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U.S. v. RIVERA

April 3, 1991

UNITED STATES OF AMERICA
v.
EVELYN RIVERA AND ANGEL RODRIGUEZ, DEFENDANTS.



The opinion of the court was delivered by: Kevin Thomas Duffy, District Judge:

OPINION

On November 3, 1990, defendants Evelyn Rivera and Angel Rodriguez were arrested by officers of the New York City Police Department in an apartment located at 1920 Anthony Avenue, Bronx New York, and transferred to the custody of Special Agents with the Bureau of Alcohol, Tobacco and Firearms ("ATF"). Rivera and Rodriguez were subsequently indicted and charged with possessing with intent to distribute, and conspiring to do the same, a Schedule II controlled substance, namely, cocaine base, in violation of 21 U.S.C. § 812, 841(a)(1), 841(b)(1)(C), 845a(a) and 18 U.S.C. § 2 (1988). In addition, Rivera and Rodriguez were charged with using and carrying firearms, namely, a .44 magnum revolver and a .25 caliber pistol, both of which were loaded at the time of the arrest in violation of 21 U.S.C. § 812, 841(a)(1), 841(b)(1)(C), and 846 (1988). Both defendants had previously been convicted of a crime punishable by imprisonment for a term exceeding one year.

In a joint motion, counsel for Rivera and Rodriguez move pursuant to Fed.R.Crim.P. 12 and 14, to suppress statements and physical evidence and for an order directing that the trials of the two defendants be severed and tried separately. A hearing in this matter was conducted before me on March 8 and March 11, 1991.*fn1 The following constitutes my findings of fact and conclusions of law.

STATEMENT OF FACTS

On November 3, 1990, two undercover plainclothes officers with the New York City Police Department went to 1920 Anthony Avenue, apartment 8, in the Bronx, for the purpose of posing as purchasers of drugs. Hearing Transcript ("Tr.") 7, 8. One of the undercover officers knocked on the door of the apartment, which Rivera opened, and asked whether Rivera had some drugs for sale. Tr. 7. Rivera stated that she did not recognize the undercover. She then asked who sent the undercover. Finding his response unsatisfactory, she told him that she did not sell drugs. Rivera then shut the door, not allowing the undercover entry into the apartment. Tr. 9.

While the backup team waited in the hallway outside the apartment, Roman knocked on the door and posed as someone from the neighborhood. Tr. 10. Roman testified that she started a conversation with Rivera, requesting assistance in finding a neighbor in the building, and gained entry into the apartment while speaking with Rivera. Tr. 11. The two walked about five feet into the apartment when Roman spotted the yellow capped vials on the wall unit; she then placed Rivera under arrest. Tr. 13-14.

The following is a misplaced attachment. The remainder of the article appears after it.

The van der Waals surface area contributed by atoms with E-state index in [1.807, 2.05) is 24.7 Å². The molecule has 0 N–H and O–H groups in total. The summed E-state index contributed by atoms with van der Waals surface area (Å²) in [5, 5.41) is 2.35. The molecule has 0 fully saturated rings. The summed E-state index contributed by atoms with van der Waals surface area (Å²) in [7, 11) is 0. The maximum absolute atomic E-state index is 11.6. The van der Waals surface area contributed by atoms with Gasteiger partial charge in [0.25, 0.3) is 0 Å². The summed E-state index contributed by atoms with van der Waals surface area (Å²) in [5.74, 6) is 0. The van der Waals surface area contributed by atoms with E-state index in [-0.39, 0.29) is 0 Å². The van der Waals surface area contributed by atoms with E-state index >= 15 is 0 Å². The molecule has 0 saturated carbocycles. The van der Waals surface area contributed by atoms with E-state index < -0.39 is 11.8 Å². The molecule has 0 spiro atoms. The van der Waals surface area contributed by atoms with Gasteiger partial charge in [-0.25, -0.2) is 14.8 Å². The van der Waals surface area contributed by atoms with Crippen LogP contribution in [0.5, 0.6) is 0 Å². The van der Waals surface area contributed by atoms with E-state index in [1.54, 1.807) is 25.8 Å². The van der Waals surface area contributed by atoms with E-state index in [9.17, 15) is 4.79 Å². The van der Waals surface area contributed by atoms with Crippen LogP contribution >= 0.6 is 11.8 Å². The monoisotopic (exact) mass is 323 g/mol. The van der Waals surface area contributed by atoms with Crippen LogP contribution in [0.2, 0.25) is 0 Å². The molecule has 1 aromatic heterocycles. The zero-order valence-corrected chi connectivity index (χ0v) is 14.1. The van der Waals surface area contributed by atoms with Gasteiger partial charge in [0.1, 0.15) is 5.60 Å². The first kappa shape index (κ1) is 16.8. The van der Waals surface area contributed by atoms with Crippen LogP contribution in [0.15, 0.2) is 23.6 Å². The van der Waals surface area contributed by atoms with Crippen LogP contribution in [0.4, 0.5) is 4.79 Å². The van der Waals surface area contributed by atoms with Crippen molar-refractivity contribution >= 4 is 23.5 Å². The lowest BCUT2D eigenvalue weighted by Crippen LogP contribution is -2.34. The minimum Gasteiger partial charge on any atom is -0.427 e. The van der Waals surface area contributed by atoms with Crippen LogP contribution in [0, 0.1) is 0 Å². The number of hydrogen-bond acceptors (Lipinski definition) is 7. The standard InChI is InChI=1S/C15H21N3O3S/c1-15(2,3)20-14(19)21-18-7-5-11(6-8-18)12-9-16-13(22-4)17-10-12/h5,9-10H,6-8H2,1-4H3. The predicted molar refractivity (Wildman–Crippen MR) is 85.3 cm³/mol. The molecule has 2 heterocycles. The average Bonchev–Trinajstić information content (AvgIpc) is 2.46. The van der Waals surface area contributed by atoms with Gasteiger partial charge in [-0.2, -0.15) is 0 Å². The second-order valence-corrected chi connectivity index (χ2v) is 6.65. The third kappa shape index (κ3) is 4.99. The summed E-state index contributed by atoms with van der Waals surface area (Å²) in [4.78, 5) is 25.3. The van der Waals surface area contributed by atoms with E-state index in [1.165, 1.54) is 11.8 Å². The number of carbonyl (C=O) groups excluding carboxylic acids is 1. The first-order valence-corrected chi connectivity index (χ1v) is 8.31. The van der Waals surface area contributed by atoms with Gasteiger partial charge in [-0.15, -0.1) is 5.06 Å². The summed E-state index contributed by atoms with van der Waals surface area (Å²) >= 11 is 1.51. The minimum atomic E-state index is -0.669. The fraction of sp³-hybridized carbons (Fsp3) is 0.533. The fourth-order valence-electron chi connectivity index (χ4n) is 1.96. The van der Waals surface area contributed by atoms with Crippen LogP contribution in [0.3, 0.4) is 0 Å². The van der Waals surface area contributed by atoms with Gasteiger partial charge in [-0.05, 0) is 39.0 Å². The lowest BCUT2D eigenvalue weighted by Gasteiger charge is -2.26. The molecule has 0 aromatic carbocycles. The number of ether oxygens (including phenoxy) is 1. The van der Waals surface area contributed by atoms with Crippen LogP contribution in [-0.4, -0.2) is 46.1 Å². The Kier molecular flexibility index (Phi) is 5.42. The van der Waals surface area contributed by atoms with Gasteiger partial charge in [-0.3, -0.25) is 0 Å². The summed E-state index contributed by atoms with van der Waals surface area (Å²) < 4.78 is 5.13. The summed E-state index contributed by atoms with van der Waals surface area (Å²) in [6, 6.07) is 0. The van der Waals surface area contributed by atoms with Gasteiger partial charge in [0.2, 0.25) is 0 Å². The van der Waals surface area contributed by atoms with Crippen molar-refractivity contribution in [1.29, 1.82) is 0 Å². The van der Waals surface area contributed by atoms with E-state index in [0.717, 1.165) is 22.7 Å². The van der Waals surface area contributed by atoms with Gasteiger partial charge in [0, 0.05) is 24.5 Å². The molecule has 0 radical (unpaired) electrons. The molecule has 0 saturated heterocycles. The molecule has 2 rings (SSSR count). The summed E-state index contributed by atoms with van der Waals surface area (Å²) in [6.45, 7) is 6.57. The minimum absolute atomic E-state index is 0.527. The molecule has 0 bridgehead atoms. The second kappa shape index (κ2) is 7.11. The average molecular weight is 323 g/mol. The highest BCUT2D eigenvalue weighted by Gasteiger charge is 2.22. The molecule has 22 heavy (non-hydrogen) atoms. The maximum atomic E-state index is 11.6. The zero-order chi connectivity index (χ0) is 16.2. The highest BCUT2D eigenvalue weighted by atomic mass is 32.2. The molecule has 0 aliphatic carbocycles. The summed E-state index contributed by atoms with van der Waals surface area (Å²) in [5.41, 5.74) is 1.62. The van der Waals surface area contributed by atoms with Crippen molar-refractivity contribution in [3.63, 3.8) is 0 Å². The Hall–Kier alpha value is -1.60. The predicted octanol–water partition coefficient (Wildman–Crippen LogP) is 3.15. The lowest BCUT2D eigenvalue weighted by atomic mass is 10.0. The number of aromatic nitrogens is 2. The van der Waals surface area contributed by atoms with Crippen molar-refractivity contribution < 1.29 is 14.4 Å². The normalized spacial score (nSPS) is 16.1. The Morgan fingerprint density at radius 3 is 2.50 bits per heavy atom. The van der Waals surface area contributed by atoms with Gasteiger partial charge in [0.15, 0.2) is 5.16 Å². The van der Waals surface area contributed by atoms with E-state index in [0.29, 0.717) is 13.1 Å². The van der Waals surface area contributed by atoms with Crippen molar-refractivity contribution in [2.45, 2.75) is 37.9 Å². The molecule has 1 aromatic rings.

Within thirty seconds of the arrest, the backup team of officers entered the apartment. Tr. 36. Roman and the officers entered the living room where Angel and Hector Rodriguez*fn2 were arrested as well. On a table in the living room, Roman saw two guns and a tinfoil package, which were seized. The crack vials were also seized at that time. Tr. 14-15.

Subsequently, Roman left the apartment in order to obtain a search warrant at the Bronx Criminal Court. Tr. 16. After the search warrant was obtained, Roman returned to the apartment in order to execute the warrant; she found no more contraband. Tr. 16. Roman then contacted Special Agent Richard Buggy at ATF and gave him a report of the operation. Tr. 17.

Rivera and Rodriguez were transferred to ATF custody. Special Agents with the ATF advised them of their constitutional rights, and the defendants executed forms formally waiving their rights. Rivera then told the ATF Special Agents that she was aware there were drugs in the apartment. Rodriguez stated, in substance, that "we" bought the .44 caliber magnum revolver from an unknown black man for $200 approximately one month ago, and that "we" found the .25 caliber pistol after a shooting on Walton Avenue approximately one week ago. Rodriguez also stated, in substance, that he sells drugs.

DISCUSSION

I. Severance

Defendant Rivera argues that, because of Rodriguez' post-arrest admission concerning the firearms recovered in the search, she must be tried separately. See Bruton v. United States, 391 U.S. 123, 88 S.Ct. 1620, 20 L.Ed.2d 476 (1968) (severance warranted where co-defendant's confession inculpates defendant and sixth amendment right to confrontation and cross-examination are impaired). In the alternative, Rivera argues that Rodriguez' statement, that "we" bought the .44 magnum revolver, should be redacted so as not to connect Rivera to Rodriguez' admission. It is well settled that where a defendant makes a statement incriminating both himself and his co-defendant, admission of a redacted version of the statement which excludes the name of the co-defendant is proper and does not violate the co-defendant's constitutional rights. United States v. Tutino, 883 F.2d 1125, 1135 (2d Cir. 1989), cert. denied, ___ U.S. ___, 110 S.Ct. 1139, 107 L.Ed.2d 1044 (1990). There is no reason to believe that each of the defendants in the case at bar would not be afforded ...


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